tameness and supineness of spirit by which they still continue to be
distinguished."

     _Et majores vestros et posteros cogitate._

     Remember your ancestors and your posterity.

                                           A FARMER.



LETTER XI.


  _Beloved Countrymen,_

I have several times, in the course of these letters, mentioned the
late act of parliament, as being the foundation of future measures
injurious to these colonies; and the belief of this truth I wish to
prevail, because I think it necessary to our safety.

A perpetual jealousy respecting liberty, is absolutely requisite
in all free states. The very texture of their constitution, in
mixt governments, demands it. For the cautions with which power is
distributed among the several orders, imply, that each has that
share which is proper for the general welfare, and therefore, that
any further imposition mull be pernicious. [47]Machiavel employs
a whole chapter in his discourses, to prove that a state, to be
long lived, must be frequently corrected, and reduced to its first
principles. But of all states that have existed, there never was
any, in which this jealousy could be more proper than in these
colonies. For the government here is not only mixt, but dependant,
which circumstance occasions a peculiarity in its form, of a very
delicate nature.

    [47] Machiavel's discourses. Book 3, chap. 1.

Two reasons induce me to desire, that this spirit of apprehension
may be always kept up among us, in its utmost vigilance. The first
is this, that as the happiness of these provinces indubitably
consists in their connection with Great-Britain, any separation
between them is less likely to be occasioned by civil discords, if
every disgusting measure is opposed singly, and while it is new: for
in this manner of proceeding, every such measure is most likely to
be rectified. On the other hand, oppressions and dissatisfactions
being permitted to accumulate--if ever the governed throw off the
load, they will do more. A people does not reform with moderation.
The rights of the subject therefore cannot be too often considered,
explained, or asserted: and whoever attempts to do this, shews
himself, whatever may be the rash and peevish reflections of
pretended wisdom, and pretended duty, a friend to those who
injudiciously exercise their power, as well as to them, over whom it
is so exercised.

Had all the points of prerogative claimed by Charles I. been
separately contested and settled in preceding reigns, his fate
would in all probability have been very different, and the people
would have been content with that liberty which is compatible with
regal authority. But[48] he thought, it would be as dangerous for
him to give up the powers which at any time had been by usurpation
exercised by the crown, as those that were legally vested in it.
This produced an equal excess on the part of the people. For when
their passions were excited by multiplied grievances, they thought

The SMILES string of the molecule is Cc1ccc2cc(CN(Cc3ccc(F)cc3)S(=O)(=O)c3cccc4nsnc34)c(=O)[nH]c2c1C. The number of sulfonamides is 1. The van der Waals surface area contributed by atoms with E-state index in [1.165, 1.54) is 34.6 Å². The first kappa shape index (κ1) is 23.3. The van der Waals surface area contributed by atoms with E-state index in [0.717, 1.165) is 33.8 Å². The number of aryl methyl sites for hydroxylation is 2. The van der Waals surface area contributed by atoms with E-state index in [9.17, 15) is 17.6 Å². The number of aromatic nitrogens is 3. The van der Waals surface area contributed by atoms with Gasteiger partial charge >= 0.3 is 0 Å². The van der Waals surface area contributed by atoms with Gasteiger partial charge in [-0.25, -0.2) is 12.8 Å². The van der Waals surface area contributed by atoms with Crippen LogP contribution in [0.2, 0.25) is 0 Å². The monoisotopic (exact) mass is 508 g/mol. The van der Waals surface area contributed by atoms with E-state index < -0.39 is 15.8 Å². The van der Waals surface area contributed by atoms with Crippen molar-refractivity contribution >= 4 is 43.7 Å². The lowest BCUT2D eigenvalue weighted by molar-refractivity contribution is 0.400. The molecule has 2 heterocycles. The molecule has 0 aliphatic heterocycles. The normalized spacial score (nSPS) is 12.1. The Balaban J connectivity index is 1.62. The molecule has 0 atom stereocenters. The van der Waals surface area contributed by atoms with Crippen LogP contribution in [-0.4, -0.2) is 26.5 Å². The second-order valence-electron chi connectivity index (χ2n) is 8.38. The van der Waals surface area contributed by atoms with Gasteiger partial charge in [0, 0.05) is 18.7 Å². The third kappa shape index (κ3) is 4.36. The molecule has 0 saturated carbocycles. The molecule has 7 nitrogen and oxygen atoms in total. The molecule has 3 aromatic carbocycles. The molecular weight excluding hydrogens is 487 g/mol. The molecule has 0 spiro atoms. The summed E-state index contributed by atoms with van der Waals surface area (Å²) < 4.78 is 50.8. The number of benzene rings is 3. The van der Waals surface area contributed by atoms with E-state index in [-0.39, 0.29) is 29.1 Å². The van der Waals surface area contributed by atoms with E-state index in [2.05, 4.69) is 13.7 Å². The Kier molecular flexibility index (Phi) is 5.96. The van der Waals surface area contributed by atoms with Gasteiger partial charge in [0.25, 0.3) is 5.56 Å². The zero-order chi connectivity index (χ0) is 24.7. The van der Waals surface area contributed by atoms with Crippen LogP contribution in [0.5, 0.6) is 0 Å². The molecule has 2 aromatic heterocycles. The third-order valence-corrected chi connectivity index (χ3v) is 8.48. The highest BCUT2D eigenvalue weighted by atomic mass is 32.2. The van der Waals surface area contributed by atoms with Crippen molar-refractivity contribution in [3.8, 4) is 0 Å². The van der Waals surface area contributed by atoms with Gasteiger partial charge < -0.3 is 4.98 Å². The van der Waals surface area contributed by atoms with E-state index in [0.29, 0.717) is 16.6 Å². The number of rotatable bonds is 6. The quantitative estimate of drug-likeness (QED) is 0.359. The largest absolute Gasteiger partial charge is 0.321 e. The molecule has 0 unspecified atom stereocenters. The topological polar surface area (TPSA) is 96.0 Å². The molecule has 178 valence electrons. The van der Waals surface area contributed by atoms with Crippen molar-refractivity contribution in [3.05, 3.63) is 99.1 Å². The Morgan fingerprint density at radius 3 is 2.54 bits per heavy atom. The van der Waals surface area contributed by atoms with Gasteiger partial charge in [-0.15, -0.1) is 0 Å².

it would be as dangerous for them, to allow the powers that were
legally vested in the crown, as those which at any time had been by
usurpation exercised by it. Acts, that might by themselves have been
upon many considerations excused or extenuated, derived a contagious
malignancy and odium from other acts, with which they were
connected. They were not regarded according to the simple force of
each, but as parts of a system of oppression. Every one therefore,
however small in itself, being alarming, as an additional evidence
of tyrannical designs. It was in vain for prudent and moderate men
to insist, that there was no necessity to abolish royalty. Nothing
less than the utter destruction of monarchy, could satisfy those
who had suffered, and thought they had reason to believe, they
always should suffer under it.

    [48] The author is sensible that this is putting the gentlest
    construction on Charles' conduct; and that is one reason why he
    chuses it. Allowance ought to be made for the errors of those men,
    who are acknowledged to have been possessed of many virtues. The
    education of that unhappy Prince, and his confidence in men not so
    good and wise as himself, had probably filled him with mistaken
    notions of his own authority, and of the consequences that would
    attend concessions of any kind to a people, who were represented
    to him as aiming at too much power.

The consequences of these mutual distrusts are well known: But there
is no other people mentioned in history, that I recollect, who have
been so constantly watchful of their liberty, and so successful in
their struggles for it, as the English. This consideration leads me
to the second reason, why I "desire that the spirit of apprehension
may be always kept up among us in its utmost vigilance."

The first principles of government are to be looked for in human
nature. Some of the best writers have asserted, and it seems with
good reason, that "government is founded on [49]opinion."

    [49] "Opinion is of two kinds, viz. opinion of interest, and
    opinion of right. By opinion of interest, I chiefly understand,
    the sense of public advantage which is reaped from government;